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MatC
170355.  Sat Apr 28, 2007 8:07 am Reply with quote

Are clearing banks no longer called clearing banks?

 
Flash
170358.  Sat Apr 28, 2007 8:27 am Reply with quote

As far as I know they are.

 
MatC
170364.  Sat Apr 28, 2007 9:08 am Reply with quote

So - does that mean they're called it but they're not it?

 
Flash
170366.  Sat Apr 28, 2007 9:42 am Reply with quote

Yes, they are both it and called it, if I've understood you aright. A clearing bank is a bank which is a member of a clearing system, an organisation which sits in the middle of all its members and matches up deals. So if you write a cheque on your account at the NatWest in favour of someone who has an account at the Midland, and he writes one to someone who's with Lloyds and another to someone else who's with the NatWest then the whole lot gets thrown into the clearing system and netted off, and the clearing system says "NatWest owes us a million quid today, and we owe the Midland half a mil and Lloyds half a mill" or whatever.

Each clearing bank deals only with the clearing house, not directly with the other banks. And any bank which is not a clearing bank will have to access the clearing system via another bank which is.

 
MatC
170369.  Sat Apr 28, 2007 10:04 am Reply with quote

That's what I thought, but was puzzled by this:

Quote:
In the 18th Century, there was a clearing-house system of banking in the United Kingdom. Banknotes, which circulated as money, were issued by private banks.


That sounded a bit past tense.

 
Flash
170371.  Sat Apr 28, 2007 10:23 am Reply with quote

Oh, I see. Maybe a better way to express that would have been "By the 18th Century therewas already a clearing-house system ..."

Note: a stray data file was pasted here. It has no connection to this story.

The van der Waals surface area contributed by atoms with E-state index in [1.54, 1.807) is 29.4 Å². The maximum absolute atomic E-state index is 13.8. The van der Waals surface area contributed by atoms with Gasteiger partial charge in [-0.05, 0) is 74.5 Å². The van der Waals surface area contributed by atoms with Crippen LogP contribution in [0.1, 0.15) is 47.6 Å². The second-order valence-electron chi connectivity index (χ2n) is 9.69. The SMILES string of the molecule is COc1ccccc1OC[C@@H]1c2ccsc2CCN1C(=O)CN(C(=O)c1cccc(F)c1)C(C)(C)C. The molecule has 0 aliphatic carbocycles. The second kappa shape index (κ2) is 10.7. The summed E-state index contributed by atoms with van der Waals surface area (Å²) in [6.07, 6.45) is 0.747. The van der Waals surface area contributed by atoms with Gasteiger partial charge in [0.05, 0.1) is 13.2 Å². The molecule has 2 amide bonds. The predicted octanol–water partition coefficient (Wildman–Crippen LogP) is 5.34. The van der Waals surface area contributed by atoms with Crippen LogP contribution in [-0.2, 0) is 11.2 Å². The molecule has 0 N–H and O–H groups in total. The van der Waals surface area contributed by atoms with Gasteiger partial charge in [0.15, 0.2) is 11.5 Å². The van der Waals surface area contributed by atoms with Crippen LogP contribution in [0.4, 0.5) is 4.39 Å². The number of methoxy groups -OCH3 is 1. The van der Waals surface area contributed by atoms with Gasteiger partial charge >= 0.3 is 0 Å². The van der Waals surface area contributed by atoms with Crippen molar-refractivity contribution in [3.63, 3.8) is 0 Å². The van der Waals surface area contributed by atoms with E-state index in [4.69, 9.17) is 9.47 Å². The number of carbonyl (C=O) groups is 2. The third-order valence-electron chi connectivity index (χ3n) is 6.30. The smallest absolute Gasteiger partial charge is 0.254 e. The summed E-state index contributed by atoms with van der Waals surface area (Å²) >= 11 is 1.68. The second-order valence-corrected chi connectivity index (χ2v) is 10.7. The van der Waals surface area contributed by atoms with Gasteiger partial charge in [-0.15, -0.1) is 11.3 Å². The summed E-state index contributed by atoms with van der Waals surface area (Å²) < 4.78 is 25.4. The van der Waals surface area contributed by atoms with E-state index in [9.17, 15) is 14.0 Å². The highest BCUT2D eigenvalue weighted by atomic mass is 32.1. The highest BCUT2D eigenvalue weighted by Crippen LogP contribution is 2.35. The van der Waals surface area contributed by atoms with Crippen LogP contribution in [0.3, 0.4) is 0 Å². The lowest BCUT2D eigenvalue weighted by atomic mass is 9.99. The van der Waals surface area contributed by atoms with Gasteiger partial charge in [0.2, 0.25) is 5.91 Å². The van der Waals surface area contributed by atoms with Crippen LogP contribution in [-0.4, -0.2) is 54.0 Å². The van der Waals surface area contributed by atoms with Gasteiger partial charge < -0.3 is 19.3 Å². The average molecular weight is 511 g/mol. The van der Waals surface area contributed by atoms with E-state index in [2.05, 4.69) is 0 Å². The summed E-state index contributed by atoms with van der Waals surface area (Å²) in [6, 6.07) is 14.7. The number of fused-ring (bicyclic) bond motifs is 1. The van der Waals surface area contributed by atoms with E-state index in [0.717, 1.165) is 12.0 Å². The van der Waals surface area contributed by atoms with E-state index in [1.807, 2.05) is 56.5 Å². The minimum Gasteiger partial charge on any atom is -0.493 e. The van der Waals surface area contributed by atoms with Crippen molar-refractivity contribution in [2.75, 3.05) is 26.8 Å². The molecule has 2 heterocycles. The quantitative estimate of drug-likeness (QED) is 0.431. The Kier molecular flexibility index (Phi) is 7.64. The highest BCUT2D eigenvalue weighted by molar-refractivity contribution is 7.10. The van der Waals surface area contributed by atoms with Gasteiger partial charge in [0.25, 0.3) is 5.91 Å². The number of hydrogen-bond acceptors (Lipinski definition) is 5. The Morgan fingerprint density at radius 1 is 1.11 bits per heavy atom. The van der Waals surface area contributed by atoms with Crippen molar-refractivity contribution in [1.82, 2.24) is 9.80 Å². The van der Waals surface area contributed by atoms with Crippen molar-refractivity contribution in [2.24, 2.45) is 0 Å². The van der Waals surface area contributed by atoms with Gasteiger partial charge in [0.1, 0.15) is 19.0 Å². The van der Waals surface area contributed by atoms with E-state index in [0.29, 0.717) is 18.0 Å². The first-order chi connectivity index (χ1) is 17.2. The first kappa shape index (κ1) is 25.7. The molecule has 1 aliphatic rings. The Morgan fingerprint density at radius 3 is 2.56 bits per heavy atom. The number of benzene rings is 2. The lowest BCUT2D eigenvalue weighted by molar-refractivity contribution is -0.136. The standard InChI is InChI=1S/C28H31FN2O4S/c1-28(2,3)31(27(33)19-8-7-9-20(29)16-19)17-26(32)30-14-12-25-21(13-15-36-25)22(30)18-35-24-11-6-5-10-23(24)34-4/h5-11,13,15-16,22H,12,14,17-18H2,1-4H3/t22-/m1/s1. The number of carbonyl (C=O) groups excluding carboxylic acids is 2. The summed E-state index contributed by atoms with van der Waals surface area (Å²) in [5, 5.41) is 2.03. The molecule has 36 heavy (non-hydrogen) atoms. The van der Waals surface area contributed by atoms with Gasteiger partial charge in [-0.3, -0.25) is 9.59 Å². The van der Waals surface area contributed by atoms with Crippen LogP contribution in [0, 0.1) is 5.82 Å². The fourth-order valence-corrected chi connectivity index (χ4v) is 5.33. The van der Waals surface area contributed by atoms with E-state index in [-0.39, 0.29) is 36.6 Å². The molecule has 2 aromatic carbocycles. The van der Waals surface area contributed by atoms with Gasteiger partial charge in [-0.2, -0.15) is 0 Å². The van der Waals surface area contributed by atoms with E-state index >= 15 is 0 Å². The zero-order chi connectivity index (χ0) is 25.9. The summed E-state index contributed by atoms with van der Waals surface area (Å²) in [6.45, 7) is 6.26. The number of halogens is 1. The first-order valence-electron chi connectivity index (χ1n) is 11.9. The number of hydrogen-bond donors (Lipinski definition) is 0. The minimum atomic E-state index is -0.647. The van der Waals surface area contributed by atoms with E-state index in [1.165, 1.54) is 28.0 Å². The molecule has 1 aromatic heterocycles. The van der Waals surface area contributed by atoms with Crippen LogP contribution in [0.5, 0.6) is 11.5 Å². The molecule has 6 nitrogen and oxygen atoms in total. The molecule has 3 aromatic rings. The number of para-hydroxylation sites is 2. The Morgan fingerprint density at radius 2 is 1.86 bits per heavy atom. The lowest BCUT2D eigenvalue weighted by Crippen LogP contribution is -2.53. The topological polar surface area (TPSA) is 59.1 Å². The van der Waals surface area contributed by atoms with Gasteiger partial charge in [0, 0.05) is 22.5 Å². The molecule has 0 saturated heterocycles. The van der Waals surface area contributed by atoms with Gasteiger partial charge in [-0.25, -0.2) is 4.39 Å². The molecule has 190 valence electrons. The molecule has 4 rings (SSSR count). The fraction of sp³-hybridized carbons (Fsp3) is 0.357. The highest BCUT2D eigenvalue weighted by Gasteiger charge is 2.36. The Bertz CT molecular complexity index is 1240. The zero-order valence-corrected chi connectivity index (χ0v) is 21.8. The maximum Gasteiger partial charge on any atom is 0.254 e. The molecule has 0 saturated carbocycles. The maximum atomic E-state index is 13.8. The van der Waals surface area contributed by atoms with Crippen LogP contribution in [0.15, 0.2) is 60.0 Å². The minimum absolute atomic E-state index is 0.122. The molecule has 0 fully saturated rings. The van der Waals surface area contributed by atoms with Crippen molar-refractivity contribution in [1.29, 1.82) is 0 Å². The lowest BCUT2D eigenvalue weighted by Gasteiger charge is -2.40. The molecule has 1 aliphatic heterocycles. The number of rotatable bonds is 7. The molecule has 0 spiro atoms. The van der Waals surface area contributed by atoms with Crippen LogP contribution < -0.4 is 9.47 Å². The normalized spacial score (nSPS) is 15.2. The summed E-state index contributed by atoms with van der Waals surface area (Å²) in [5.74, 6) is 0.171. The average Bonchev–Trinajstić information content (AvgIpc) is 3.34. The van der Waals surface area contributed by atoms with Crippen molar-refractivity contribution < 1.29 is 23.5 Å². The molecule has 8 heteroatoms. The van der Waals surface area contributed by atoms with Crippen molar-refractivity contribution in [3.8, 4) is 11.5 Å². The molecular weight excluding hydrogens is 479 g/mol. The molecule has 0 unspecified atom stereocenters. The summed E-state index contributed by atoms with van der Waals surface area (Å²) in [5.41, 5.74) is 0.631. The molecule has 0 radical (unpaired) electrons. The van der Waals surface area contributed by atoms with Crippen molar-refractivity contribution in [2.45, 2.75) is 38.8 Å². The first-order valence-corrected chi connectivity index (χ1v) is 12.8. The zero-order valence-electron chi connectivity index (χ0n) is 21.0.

dr.bob
170867.  Mon Apr 30, 2007 8:54 am Reply with quote

Quote:
In Scotland, however, there was a slight exception: banknotes often had a clause that allowed the bank to suspend convertibility. Although banks were legally required to pay the bearer in gold bullion, they could temporarily suspend that conversion should they find that necessary. The suspension clause in Scottish banks was the way that system responded to clearing house "bullying" trick - whereby several banks would surreptitiously hold back notes issued by bank Z and then, one day, they would all collectively unload the notes upon bank Z and demand redemption. Naturally, as it was a fractional reserve banking system, bank Z would not be able to redeem them all. If convertibility was required by law, then bank Z would have to declare bankruptcy.


After the Bank of Scotland's monopoly expired in 1716, the Royal Bank was set up in 1727 and they tried exactly this trick to force a take-over of BoS. The Royal Bank was aided and abetted by merchants who thought that BoS were being stingy with credit, and by the English government who were worried that the BoS supported rebellious Jacobites.

After suspending conversion of their notes for a while, BoS came up with a cunning plan to ward off this kind of attack in the future. When their banknotes came back into circulation they added an "interest option." Basically this said that, upon presentation of the note to the bank, the bank could choose to either pay the bearer the value of the note there and then or, alternatively, pay the bearer the value of the note plus 5% interest in six month's time. The mere presence of this clause killed off the idea of creating a run against the bank, and so the bank was not forced to actually use this option. The Royal Bank followed suit to prevent a run against their currency until the contentious clause was declared illegal in 1765.

s: http://economics.about.com/cs/moffattentries/a/scot_banking_2.htm

 

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